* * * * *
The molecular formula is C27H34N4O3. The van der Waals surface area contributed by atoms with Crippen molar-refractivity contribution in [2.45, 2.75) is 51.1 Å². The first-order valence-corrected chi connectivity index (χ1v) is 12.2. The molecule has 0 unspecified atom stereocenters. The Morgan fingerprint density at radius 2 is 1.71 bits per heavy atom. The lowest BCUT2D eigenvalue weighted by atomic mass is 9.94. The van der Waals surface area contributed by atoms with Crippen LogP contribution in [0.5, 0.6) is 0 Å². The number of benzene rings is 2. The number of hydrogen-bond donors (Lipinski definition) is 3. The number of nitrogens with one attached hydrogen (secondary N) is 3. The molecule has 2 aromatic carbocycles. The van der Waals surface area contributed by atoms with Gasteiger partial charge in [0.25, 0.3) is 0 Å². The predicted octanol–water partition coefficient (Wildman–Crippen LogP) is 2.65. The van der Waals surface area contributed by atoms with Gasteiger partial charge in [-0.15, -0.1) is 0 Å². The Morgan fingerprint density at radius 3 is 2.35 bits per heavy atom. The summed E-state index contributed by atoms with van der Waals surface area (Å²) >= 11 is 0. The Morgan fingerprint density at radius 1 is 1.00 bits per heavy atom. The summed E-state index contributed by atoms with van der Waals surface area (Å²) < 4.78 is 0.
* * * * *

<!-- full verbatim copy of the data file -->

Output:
The molecular formula is C27H34N4O3. The van der Waals surface area contributed by atoms with Crippen molar-refractivity contribution in [2.45, 2.75) is 51.1 Å². The first-order valence-corrected chi connectivity index (χ1v) is 12.2. The molecule has 0 unspecified atom stereocenters. The Morgan fingerprint density at radius 2 is 1.71 bits per heavy atom. The lowest BCUT2D eigenvalue weighted by atomic mass is 9.94. The van der Waals surface area contributed by atoms with Crippen LogP contribution in [0.5, 0.6) is 0 Å². The number of benzene rings is 2. The number of hydrogen-bond donors (Lipinski definition) is 3. The number of nitrogens with one attached hydrogen (secondary N) is 3. The molecule has 2 aromatic carbocycles. The van der Waals surface area contributed by atoms with Gasteiger partial charge in [0.25, 0.3) is 0 Å². The predicted octanol–water partition coefficient (Wildman–Crippen LogP) is 2.65. The van der Waals surface area contributed by atoms with Gasteiger partial charge in [-0.15, -0.1) is 0 Å². The Morgan fingerprint density at radius 3 is 2.35 bits per heavy atom. The summed E-state index contributed by atoms with van der Waals surface area (Å²) >= 11 is 0. The Morgan fingerprint density at radius 1 is 1.00 bits per heavy atom. The summed E-state index contributed by atoms with van der Waals surface area (Å²) < 4.78 is 0.